Historical Articles & Quotations

(updated 27th May 2011)

(also see new entry at bottom of page - Coleridge's Letter on Broad Stand 1802, first recorded rescue by John Ruskin in 1859, first ascent of Napes needle by WP Haskett Smith 1886, first ascent of Kern Knotts 1897)

for history of the Wasdale team see here

"Climb if you will,

but remember

that courage and strength

are naught

without prudence

and that a

momentary negligence

may destroy

the happiness of a lifetime.

Do nothing in haste:

Look well to each step:

And from the beginning think

What may be the end."


Edward Whymper  


[First ascent of the Matterhorn July 14th1865- British climber]


Note- National Mountaineering Exhibition at Penrith [Rheged Centre] opened on 15th July 2001 which has Sir Chris Bonington as its founder.  Story of Edward Wymper is well documented at the exhibition and is well worth a visit - Richard Warren 

The first recorded descent of Broad Stand from Scafell? - by Samuel Taylor Coleridge 

August 1802

There is one sort of Gambling, to which I am much addicted; and that is not of the least criminal kind for a man who has children and a Concern. It is this. When I find it convenient to descend from a mountain, I am too confident and too indolent to look round about and wind about 'till I find a track or other symptom of safety; but I wander on, and where it is first possible to descend, there I go - relying upon fortune for how far down this possibility will continue. So it was yesterday afternoon.... the first place I came to, that was not direct Rock, I slipped down, and went on for a while with tolerable ease - but now I came (it was midway down) to a smooth perpendicular rock about 7 feet high - this was nothing - I put my hands on the ledge and dropped down - in a few yards came just such another - I dropped that too, and yet another, seemed not higher - I would not stand for a trifle so I dropped that too - but the stretching of the muscles of my hands and arms, and the jolt of the Fall on my Feet, put my whole Limbs in a Tremble, and I paused, and looking down, saw that I had little else to encounter but a succession of these little Precipices - it was in truth a Path that in a very hard Rain is, no doubt, the channel of a most splendid Waterfall. So I began to suspect that I ought not to go on, but then unfortunately tho' I could with ease drop down a smooth Rock 7 feet high, I could not climb it, so go on I must and on I went....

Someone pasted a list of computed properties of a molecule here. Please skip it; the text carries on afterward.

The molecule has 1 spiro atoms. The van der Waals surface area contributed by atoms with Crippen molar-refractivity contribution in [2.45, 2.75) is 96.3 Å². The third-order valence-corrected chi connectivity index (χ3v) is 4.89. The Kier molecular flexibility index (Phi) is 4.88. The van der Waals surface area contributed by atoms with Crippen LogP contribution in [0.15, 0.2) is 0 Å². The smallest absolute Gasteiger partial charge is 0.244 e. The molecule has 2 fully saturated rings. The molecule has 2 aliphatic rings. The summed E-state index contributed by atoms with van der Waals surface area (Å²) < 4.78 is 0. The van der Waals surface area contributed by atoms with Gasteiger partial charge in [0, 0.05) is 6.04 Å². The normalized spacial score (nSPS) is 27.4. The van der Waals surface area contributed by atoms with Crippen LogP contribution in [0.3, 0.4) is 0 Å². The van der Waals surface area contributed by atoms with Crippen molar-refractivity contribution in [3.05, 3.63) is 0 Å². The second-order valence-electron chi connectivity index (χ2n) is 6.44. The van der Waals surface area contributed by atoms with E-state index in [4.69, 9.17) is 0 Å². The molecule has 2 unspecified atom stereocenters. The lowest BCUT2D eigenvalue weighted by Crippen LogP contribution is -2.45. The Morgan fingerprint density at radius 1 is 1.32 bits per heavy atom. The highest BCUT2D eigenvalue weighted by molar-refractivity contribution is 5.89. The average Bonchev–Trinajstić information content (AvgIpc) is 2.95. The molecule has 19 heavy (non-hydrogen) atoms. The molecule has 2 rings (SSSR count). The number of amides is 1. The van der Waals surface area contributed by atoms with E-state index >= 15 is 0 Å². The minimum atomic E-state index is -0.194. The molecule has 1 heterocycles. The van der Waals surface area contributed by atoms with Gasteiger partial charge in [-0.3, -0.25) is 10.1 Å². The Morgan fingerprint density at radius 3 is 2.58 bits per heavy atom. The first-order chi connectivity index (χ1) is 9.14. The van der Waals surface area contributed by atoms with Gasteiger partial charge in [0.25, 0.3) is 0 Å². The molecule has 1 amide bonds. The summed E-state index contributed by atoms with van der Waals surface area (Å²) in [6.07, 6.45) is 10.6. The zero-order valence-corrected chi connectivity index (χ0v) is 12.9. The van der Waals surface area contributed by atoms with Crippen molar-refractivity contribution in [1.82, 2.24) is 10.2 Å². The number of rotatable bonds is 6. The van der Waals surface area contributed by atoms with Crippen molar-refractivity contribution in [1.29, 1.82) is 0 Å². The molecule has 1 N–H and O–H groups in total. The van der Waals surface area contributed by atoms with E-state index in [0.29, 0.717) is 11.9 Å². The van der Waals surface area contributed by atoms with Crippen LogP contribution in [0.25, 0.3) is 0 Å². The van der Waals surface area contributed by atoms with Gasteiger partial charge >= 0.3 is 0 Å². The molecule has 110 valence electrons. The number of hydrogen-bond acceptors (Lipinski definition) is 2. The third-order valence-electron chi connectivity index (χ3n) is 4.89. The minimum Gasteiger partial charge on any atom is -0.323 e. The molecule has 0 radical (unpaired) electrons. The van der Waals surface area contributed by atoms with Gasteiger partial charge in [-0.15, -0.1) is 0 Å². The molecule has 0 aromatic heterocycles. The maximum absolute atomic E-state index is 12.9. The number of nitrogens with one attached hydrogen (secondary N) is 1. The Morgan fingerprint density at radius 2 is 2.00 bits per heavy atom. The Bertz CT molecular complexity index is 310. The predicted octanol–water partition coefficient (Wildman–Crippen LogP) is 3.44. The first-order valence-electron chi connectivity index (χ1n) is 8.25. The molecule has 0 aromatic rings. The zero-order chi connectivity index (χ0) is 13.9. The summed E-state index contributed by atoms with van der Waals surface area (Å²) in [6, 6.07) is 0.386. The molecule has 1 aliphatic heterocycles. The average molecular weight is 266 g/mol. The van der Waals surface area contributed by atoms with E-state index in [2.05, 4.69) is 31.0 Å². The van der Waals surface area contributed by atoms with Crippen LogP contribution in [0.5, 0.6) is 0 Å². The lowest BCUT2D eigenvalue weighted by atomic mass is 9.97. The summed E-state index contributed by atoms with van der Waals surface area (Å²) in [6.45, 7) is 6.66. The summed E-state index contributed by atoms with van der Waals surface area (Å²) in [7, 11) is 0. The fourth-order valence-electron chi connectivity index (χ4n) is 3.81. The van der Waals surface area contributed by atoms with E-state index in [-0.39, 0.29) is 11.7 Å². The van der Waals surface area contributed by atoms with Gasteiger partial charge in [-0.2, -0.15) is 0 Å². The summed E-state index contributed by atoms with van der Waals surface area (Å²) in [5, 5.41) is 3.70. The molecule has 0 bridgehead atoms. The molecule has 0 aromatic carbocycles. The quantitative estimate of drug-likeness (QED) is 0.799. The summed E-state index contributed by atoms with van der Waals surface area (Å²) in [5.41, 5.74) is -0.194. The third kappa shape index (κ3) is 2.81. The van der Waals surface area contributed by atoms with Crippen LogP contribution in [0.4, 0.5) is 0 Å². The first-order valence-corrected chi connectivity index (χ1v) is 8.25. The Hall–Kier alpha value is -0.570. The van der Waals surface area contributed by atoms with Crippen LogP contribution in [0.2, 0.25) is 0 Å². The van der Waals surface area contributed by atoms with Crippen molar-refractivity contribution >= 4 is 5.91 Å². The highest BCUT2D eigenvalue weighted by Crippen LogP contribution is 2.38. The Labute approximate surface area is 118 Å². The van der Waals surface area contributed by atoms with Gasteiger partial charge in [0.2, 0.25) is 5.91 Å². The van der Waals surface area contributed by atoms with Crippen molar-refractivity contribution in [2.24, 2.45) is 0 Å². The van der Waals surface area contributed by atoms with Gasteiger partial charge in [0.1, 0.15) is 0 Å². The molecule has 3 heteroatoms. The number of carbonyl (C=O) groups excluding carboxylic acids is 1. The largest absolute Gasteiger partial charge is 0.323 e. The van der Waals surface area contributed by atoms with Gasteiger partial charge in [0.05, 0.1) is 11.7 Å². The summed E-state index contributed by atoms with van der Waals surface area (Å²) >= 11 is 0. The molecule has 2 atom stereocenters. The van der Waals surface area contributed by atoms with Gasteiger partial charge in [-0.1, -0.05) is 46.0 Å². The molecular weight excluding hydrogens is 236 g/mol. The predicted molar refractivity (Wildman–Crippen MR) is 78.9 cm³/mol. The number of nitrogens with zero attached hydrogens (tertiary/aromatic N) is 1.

... the next 3 drops were not half a Foot, at least not a foot more than my own height, but every Drop increased the Palsy of my Limbs - I shook all over, Heaven knows without the least influence of Fear, and now I had only two more to drop down, to return was impossible - but of these two the first was tremendous, it  was  twice  my  own  height,  and  the  Ledge  at  the bottom was so exceedingly narrow, that if I dropt down upon it I must of necessity have fallen backwards and of course killed myself. My Limbs were all in a tremble - I lay upon my Back to rest myself, and was beginning according to my Custom to laugh at myself for a Madman, when the sight of the Crags above me on each side, and the impetuous Clouds just over them, posting so luridly and so rapidly northward, overawed me. I lay in a state of almost prophetic Trance and Delight - and blessed God aloud, for the powers of Reason and the Will, which remaining no Danger can overpower us!


O God, I exclaimed aloud - how calm, how blessed am I now - I know not how to proceed, how to return, but I am calm and fearless and confident - if this Reality were a dream, if I were asleep, what agonies had I suffered! What screams! When the Reason and the Will are away, what remain to us but Darkness and Dimness and a bewildering Shame and Pain that is utterly Lord over us, or fantastic Pleasure, that draws the soul along swimming through the air in many shapes, even as a Flight of Starlings in a Wind.


I arose, and looking down saw at the bottom a heap of Stones - which had fallen abroad - and rendered the narrow Ledge on which they had been piled, doubly dangerous - at the bottom of the third Rock that I dropt from, I met a dead Sheep quite rotten - This heap of Stones, I guessed, and have since found that I guessed aright, had been piled up by the Shepherd to enable him to climb up and free the poor creature whom he had observed to be crag-fast - but seeing nothing but rock over rock, he had desisted and gone for help - and in the meantime the poor creature had fallen down and killed itself. As I was looking at these I glanced my eye to the left, and observed that the Rock was rent from top to bottom - I measured the breadth of the rent, and found that there was no danger of my being wedged in, so I put my Knapsack round to my side, and slipped down as between two walls, without any danger or difficulty….



Samuel Taylor Coleridge, letter to Sara Hutchinson

August 1802

(provided by Dave Willey, Team Member WMRT - July 2000)

' Be it remembered that in crag-climbing two heads are better than one, even if the second head is only used as a foothold. ' 

 Owen Glynne Jones, from 'Rock Climbing in the English Lake District'  2nd Edition 1900



The first recorded mountain rescue by John Ruskin

......see here        summer of 1859 - Scafell  (updated 27 may 2011)

The first ascent of napes Needle ....see here 

The first ascent of Kern Knotts  ....see here 

The history of Mountain Rescue in the UK  ....see here 

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